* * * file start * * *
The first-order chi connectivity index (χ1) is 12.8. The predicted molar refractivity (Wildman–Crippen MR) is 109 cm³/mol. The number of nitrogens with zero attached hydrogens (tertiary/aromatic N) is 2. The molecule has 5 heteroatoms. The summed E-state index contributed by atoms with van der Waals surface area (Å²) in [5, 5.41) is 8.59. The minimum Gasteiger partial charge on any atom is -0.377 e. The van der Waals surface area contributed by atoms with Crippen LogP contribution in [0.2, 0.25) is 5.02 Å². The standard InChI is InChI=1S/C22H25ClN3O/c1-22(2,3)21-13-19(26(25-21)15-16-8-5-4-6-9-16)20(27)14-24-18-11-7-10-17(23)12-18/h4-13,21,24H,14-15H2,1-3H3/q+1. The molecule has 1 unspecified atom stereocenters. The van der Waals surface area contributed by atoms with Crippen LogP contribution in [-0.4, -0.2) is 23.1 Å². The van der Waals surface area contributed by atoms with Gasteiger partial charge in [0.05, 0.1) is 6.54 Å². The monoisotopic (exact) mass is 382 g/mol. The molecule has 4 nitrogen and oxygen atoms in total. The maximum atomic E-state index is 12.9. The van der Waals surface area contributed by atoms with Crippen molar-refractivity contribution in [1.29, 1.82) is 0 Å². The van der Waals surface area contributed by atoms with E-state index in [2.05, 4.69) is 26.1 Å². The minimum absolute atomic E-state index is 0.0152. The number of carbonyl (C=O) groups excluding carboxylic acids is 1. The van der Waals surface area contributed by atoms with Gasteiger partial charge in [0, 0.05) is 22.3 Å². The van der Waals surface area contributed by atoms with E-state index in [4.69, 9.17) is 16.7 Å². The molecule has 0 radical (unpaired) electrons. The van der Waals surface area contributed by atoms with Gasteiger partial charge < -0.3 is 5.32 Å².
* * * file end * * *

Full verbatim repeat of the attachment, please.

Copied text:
The first-order chi connectivity index (χ1) is 12.8. The predicted molar refractivity (Wildman–Crippen MR) is 109 cm³/mol. The number of nitrogens with zero attached hydrogens (tertiary/aromatic N) is 2. The molecule has 5 heteroatoms. The summed E-state index contributed by atoms with van der Waals surface area (Å²) in [5, 5.41) is 8.59. The minimum Gasteiger partial charge on any atom is -0.377 e. The van der Waals surface area contributed by atoms with Crippen LogP contribution in [0.2, 0.25) is 5.02 Å². The standard InChI is InChI=1S/C22H25ClN3O/c1-22(2,3)21-13-19(26(25-21)15-16-8-5-4-6-9-16)20(27)14-24-18-11-7-10-17(23)12-18/h4-13,21,24H,14-15H2,1-3H3/q+1. The molecule has 1 unspecified atom stereocenters. The van der Waals surface area contributed by atoms with Crippen LogP contribution in [-0.4, -0.2) is 23.1 Å². The van der Waals surface area contributed by atoms with Gasteiger partial charge in [0.05, 0.1) is 6.54 Å². The monoisotopic (exact) mass is 382 g/mol. The molecule has 4 nitrogen and oxygen atoms in total. The maximum atomic E-state index is 12.9. The van der Waals surface area contributed by atoms with Crippen molar-refractivity contribution in [1.29, 1.82) is 0 Å². The van der Waals surface area contributed by atoms with E-state index in [2.05, 4.69) is 26.1 Å². The minimum absolute atomic E-state index is 0.0152. The number of carbonyl (C=O) groups excluding carboxylic acids is 1. The van der Waals surface area contributed by atoms with Gasteiger partial charge in [0, 0.05) is 22.3 Å². The van der Waals surface area contributed by atoms with E-state index in [4.69, 9.17) is 16.7 Å². The molecule has 0 radical (unpaired) electrons. The van der Waals surface area contributed by atoms with Gasteiger partial charge < -0.3 is 5.32 Å².